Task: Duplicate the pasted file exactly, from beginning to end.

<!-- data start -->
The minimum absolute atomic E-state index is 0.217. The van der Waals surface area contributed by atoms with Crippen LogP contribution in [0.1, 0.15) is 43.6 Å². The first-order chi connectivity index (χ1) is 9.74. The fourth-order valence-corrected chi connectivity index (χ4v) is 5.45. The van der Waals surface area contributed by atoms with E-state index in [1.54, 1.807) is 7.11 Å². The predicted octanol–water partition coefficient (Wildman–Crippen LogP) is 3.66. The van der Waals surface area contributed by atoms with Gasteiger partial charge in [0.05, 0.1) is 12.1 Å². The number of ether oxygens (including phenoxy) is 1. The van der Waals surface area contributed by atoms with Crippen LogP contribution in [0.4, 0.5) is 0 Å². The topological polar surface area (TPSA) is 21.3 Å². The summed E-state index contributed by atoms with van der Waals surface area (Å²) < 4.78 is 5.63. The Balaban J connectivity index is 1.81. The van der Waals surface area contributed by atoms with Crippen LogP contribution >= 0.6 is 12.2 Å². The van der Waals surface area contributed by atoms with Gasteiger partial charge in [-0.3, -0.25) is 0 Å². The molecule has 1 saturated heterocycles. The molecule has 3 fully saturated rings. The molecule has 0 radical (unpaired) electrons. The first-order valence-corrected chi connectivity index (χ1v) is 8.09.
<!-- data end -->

The minimum absolute atomic E-state index is 0.217. The van der Waals surface area contributed by atoms with Crippen LogP contribution in [0.1, 0.15) is 43.6 Å². The first-order chi connectivity index (χ1) is 9.74. The fourth-order valence-corrected chi connectivity index (χ4v) is 5.45. The van der Waals surface area contributed by atoms with E-state index in [1.54, 1.807) is 7.11 Å². The predicted octanol–water partition coefficient (Wildman–Crippen LogP) is 3.66. The van der Waals surface area contributed by atoms with Gasteiger partial charge in [0.05, 0.1) is 12.1 Å². The number of ether oxygens (including phenoxy) is 1. The van der Waals surface area contributed by atoms with Crippen LogP contribution in [0.4, 0.5) is 0 Å². The topological polar surface area (TPSA) is 21.3 Å². The summed E-state index contributed by atoms with van der Waals surface area (Å²) < 4.78 is 5.63. The Balaban J connectivity index is 1.81. The van der Waals surface area contributed by atoms with Crippen LogP contribution >= 0.6 is 12.2 Å². The van der Waals surface area contributed by atoms with Gasteiger partial charge in [-0.3, -0.25) is 0 Å². The molecule has 1 saturated heterocycles. The molecule has 3 fully saturated rings. The molecule has 0 radical (unpaired) electrons. The first-order valence-corrected chi connectivity index (χ1v) is 8.09.